Although the influence of existentialism on literature, art, and philosophy is not very surprising, its influence on psychology might be to some people. Understanding it better should help make it clear, however, that existentialism is less a philosophical school than a broader cultural movement that has involved a number of intellectual pursuits - all focused on the existence and importance of the individual human being.
Read Article: Existentialist Psychology
To what extent do people join a religion or just remain in a religion because of the positive, even pleasurable, feelings it provides? This is an interesting question from the perspective of religious psychology, but it also has every practical implications for atheists. After all, if pleasurable feelings play a significant role in religion, then reasoned arguments and evidence will likely play a correspondingly smaller role.
Put another way, if people the more pleasurable religion is, the less relevant counter-evidence and counter-arguments will be -- but this is exactly what atheists rely so heavily on in their critiques of religion and theism. Are we, then, just wasting our time?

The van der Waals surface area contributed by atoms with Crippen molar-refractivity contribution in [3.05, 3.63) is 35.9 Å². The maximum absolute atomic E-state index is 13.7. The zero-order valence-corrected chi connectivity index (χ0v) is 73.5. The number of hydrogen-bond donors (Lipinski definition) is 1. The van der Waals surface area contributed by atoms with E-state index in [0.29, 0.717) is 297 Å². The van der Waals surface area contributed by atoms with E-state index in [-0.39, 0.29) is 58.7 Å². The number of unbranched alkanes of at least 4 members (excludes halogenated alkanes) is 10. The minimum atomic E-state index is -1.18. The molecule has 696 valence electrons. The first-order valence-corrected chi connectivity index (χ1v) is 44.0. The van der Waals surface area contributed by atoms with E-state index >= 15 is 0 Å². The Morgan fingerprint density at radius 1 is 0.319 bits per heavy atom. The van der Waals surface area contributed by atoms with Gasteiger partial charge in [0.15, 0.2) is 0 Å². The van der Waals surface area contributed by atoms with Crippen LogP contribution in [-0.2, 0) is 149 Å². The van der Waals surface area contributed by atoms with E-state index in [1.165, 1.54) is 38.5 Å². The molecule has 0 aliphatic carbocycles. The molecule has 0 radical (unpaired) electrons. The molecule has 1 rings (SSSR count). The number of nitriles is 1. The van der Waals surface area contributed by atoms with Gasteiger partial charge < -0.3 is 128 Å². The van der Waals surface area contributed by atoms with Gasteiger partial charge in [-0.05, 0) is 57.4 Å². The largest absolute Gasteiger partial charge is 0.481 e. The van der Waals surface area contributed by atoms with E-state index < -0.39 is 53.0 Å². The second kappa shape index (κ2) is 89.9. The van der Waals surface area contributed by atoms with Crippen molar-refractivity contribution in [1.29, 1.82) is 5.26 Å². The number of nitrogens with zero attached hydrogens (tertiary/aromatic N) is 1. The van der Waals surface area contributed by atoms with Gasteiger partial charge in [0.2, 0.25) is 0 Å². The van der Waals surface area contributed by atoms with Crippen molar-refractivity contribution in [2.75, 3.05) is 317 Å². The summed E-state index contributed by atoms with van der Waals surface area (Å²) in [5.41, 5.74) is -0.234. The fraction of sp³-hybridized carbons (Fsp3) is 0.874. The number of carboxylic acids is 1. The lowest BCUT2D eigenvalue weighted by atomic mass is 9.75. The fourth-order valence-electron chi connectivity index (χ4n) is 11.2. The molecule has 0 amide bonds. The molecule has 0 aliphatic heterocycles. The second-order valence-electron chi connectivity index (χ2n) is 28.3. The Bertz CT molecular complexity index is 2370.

The concept of "nonconscious ideology" was created to describe those ideologies whose implicit, unreflective, and uncritical acceptance help maintain their dominance in society. Sexism and racism are nonconscious ideologies in which the inferiority of one group is reinforced through a multitude of assumptions and interactions that occur outside our conscious consideration. The same is true with Christian Privilege: Christians are continuously told that they are special and deserve privileges.
Read Article: Christian Privileges: Hidden Ways Christians are Privileged in American Society
Being mistaken about something is not by itself a flaw in a person's reasoning process, and neither is being unskilled when it comes to constructing and analyzing logical arguments. However, the worse a person is at such tasks, the less likely they are to realize it, the more likely they are to overestimate their abilities, and the less likely they are to realize that others' efforts are superior.
Read Article: Unskilled and Unaware: Overconfidence in Self-Assessment